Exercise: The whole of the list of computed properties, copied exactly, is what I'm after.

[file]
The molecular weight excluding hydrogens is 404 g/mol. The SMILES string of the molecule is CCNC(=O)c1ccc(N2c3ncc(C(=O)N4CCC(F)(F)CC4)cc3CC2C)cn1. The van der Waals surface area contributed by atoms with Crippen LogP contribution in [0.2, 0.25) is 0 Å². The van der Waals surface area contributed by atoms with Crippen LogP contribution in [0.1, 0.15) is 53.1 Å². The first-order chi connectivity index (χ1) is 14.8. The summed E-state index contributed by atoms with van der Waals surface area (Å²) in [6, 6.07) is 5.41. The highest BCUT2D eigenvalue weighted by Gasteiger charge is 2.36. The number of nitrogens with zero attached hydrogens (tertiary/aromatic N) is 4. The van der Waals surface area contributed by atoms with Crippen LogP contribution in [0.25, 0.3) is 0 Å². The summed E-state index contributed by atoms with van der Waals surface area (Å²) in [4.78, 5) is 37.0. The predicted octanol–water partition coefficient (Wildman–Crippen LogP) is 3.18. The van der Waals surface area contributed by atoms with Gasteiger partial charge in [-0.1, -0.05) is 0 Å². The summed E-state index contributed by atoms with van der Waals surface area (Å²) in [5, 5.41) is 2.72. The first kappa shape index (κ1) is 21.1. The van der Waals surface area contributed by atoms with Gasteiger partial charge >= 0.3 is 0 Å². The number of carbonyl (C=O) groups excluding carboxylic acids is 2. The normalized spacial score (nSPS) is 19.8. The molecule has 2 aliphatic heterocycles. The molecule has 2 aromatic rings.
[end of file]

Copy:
The molecular weight excluding hydrogens is 404 g/mol. The SMILES string of the molecule is CCNC(=O)c1ccc(N2c3ncc(C(=O)N4CCC(F)(F)CC4)cc3CC2C)cn1. The van der Waals surface area contributed by atoms with Crippen LogP contribution in [0.2, 0.25) is 0 Å². The van der Waals surface area contributed by atoms with Crippen LogP contribution in [0.1, 0.15) is 53.1 Å². The first-order chi connectivity index (χ1) is 14.8. The summed E-state index contributed by atoms with van der Waals surface area (Å²) in [6, 6.07) is 5.41. The highest BCUT2D eigenvalue weighted by Gasteiger charge is 2.36. The number of nitrogens with zero attached hydrogens (tertiary/aromatic N) is 4. The van der Waals surface area contributed by atoms with Crippen LogP contribution in [0.25, 0.3) is 0 Å². The summed E-state index contributed by atoms with van der Waals surface area (Å²) in [4.78, 5) is 37.0. The predicted octanol–water partition coefficient (Wildman–Crippen LogP) is 3.18. The van der Waals surface area contributed by atoms with Gasteiger partial charge in [-0.1, -0.05) is 0 Å². The summed E-state index contributed by atoms with van der Waals surface area (Å²) in [5, 5.41) is 2.72. The first kappa shape index (κ1) is 21.1. The van der Waals surface area contributed by atoms with Gasteiger partial charge >= 0.3 is 0 Å². The number of carbonyl (C=O) groups excluding carboxylic acids is 2. The normalized spacial score (nSPS) is 19.8. The molecule has 2 aliphatic heterocycles. The molecule has 2 aromatic rings.